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Dresser Makeover

You may recall several months ago I snagged a free dresser that someone was throwing away. It was literally sitting in the snow amongst other garbage before I rescued it.Dresser set out for curbside trashFree 6-drawer dresser The plan was to turn it into a TV stand. After a good cleaning and sitting in our dining room through the remainder of our endless winter, that idea has finally come to fruition!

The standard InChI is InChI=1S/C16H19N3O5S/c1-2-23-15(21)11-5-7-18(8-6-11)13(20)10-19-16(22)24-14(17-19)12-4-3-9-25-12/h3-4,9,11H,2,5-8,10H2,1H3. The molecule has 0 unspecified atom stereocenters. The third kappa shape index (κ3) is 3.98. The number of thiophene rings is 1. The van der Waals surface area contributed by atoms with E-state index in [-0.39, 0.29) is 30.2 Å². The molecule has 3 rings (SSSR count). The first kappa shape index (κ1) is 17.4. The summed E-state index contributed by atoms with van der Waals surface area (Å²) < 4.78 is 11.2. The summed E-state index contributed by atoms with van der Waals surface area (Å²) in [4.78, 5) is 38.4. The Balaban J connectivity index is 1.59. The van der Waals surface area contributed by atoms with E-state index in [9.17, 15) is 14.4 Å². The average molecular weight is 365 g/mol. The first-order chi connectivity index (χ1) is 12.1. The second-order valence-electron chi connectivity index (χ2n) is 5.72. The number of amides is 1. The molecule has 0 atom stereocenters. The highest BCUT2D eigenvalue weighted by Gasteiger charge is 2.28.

It needed to be refinished and I knew I wanted to paint it, so I started with the drawers. I took off the hardware and began sanding it with my new electric sander. (Thanks, honey!)Dresser drawer with hardware beforeUnscrewing hardware from drawerUsing electric sander on drawersI highly recommend using an electric sander for big jobs. I had a battery-powered one for a previous project and it always died quickly. Electric is way better because, in my best Tim the Tool Man Taylor impression, it has more power!  I used course sandpaper – 80-grit – to start and then went back over with finer 150-grit to smooth it out.Drawer sanded downTwo drawers one sanded one not I then took the same approach on the base, going over some of the smaller areas by hand.Dresser base before sanding Dresser base after sanding The plan was to keep the top two drawer areas open. This is where we would put our DVD player and such. My husband drilled out two holes in the back for the cables to go through … and he measured, cut and added plywood to make for a sturdier shelf.Holes drilled in back of dresser for TV cablesPlywood inside dresser for sturdier shelf He also added a few brackets on the inner sides to support some minor splits in the wood.